September might still feel a long way off, but anticipation for the iPhone 7, which is expected to be announced that month, is already mounting. The rumoured latest Apple smartphone will replace the year-old iPhone 6S, and as has been tradition for two years now, there will be a larger iPhone 7 Plus, too.
The usual drip-drip of leaks, illustrations and fan mock-ups have already started flooding the forums, tech blogs and social media. IBTimes UK has outlined what we expect to see from Apple and the iPhone 7 when it is eventually unveiled.
Removing the headphone jack
The most controversial (and possibly longest-running) rumour revolving around the iPhone 7 is Apple's decision to do away with the headphone jack. This might sound implausible at first, but there is already a wide range of wireless headphones on sale, and some can be plugged in via the Lightning port normally used for charging the iPhone.
Apple will likely bundle a pair of wireless Beats-branded earphones in the box, or at the very least an adapter to plug conventional headphones into the Lightning port.
This move will upset many at first, but so did Apple's removal of the floppy disc, the CD and the DVD drives on its Macs over the years. Consumers, as ever, will learn to adapt and in return Apple can produce a thinner iPhone which will be easy to waterproof (if it finally chooses to do so).
A third camera for the iPhone 7 Plus
A recent set of images, published by 9to5Mac, shows the Plus model with two rear camera lenses. This is becoming a common theme for 2016 flagship smartphone models, as both the Huawei P9 and LG G5 have a second lens, to take monochrome photos and wide-angle images respectively.
For the iPhone 7 Plus it is not yet clear what the second lens is for. It could be for either of these purposes, or perhaps a way to mimic optical zooming, something most smartphones have never managed to do.
Whatever the function, it is likely the second lens will be exclusive to the larger 7 Plus, just as optical image stabilisation (OIS) was to the 6S Plus.
Debuting on the iPad Pro last year, Apple's Smart Connector gives the tablet a port for attaching accessories like keyboard docks, while leaving the Lightning port free for charging (or, indeed, headphones).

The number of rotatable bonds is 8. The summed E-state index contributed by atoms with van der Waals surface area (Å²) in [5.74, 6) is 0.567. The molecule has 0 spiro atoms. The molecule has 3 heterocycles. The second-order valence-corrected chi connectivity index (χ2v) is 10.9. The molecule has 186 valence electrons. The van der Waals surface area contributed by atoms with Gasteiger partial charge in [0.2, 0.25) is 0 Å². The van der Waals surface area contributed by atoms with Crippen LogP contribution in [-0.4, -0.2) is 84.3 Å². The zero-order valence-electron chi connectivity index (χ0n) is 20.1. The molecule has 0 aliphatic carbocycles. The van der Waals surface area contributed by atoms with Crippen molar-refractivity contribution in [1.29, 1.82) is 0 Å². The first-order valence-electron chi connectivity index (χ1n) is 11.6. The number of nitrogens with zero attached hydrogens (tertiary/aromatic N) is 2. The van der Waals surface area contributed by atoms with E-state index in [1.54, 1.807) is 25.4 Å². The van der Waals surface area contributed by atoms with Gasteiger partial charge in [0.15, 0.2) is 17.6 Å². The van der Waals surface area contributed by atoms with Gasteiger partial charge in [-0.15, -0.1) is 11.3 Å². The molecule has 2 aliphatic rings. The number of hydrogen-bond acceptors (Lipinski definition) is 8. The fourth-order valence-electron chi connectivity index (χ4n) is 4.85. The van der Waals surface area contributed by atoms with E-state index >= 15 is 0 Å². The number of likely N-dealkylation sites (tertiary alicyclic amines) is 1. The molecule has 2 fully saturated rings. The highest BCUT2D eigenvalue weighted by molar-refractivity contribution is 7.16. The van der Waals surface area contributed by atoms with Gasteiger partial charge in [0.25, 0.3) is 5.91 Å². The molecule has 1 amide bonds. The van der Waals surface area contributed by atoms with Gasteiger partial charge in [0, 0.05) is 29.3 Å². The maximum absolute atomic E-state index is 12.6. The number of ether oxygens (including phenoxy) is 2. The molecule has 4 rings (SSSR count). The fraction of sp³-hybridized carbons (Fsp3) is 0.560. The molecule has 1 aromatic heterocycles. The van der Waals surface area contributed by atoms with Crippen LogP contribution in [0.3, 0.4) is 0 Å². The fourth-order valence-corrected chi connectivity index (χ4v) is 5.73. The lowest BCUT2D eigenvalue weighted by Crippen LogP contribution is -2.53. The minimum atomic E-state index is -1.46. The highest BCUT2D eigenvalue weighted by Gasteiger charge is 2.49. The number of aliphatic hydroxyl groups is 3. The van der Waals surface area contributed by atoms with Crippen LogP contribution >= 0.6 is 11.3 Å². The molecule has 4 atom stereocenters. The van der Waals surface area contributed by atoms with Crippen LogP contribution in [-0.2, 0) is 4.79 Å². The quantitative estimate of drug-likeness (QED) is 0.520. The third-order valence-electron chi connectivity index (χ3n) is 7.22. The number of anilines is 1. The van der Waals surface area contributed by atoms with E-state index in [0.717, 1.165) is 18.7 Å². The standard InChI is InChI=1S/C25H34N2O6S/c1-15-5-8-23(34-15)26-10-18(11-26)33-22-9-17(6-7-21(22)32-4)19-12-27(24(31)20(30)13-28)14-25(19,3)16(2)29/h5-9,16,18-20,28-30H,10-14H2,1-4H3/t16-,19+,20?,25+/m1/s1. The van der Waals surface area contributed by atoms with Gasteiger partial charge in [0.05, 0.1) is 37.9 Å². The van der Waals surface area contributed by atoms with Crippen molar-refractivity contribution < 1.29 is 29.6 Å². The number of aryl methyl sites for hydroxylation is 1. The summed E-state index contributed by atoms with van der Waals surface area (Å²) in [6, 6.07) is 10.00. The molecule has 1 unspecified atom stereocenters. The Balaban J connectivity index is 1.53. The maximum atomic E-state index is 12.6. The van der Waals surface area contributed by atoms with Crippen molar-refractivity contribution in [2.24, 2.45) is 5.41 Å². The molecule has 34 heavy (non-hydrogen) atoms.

The latest iPhone 7 case leaks show a Smart Connector on the back of the larger Plus version of the handset. Will this give Plus owners a means to attach a mini keyboard? Or does Apple have some other iPhone accessories up its sleeve? Either way, it seems unlikely that the Smart Connector will be available to the regular, smaller iPhone 7.
Speaking of the smaller iPhone 7, it is understood Apple's two new phones will have the same screen sizes as they do now. That means 4.7in for the iPhone 7 and 5.5in for the iPhone 7 Plus. Apple is expected to use the same resolutions for the iPhone 7 duo as it did for the iPhone 6S and 6S Plus, which means 750 x 1334 and 1080 x 1920 respectively.
Storage and performance
It is entirely likely that Apple will give the iPhone 7 and 7 Plus the same A10 processor, which will replace the A9 version in its current handsets. RAM is expected to remain at 2GB for the iPhone 7, but increase to 3GB in the iPhone 7 Plus, acting as yet another reason to plump for the larger device.
Finally and mercifully, it looks likely Apple will increase the iPhone's entry-level storage from 16GB to a more respectable 32GB, bringing it in line with other flagship phones like the Samsung Galaxy S7. Other options are said to include 128GB and a massive 256GB, the same as the top-end iPad Pro.
For all of the iPhone 7's expected benefits, this could be the major sticking point. It is unlikely that the iPhone 7 will look much different to the iPhone 6 and 6S. Apple usually updates the iPhone's design every two years, but all indications point towards the 7 receiving only a minor cosmetic update, with anything detailed being held back until 2017, the iPhone's tenth birthday.
Will a small face-lift and a smart new camera (on the 7 Plus, at least) be enough to sway you? Or will you be holding out for another year? Let us know in the comments below, or on Twitter @IBTimes UKtech.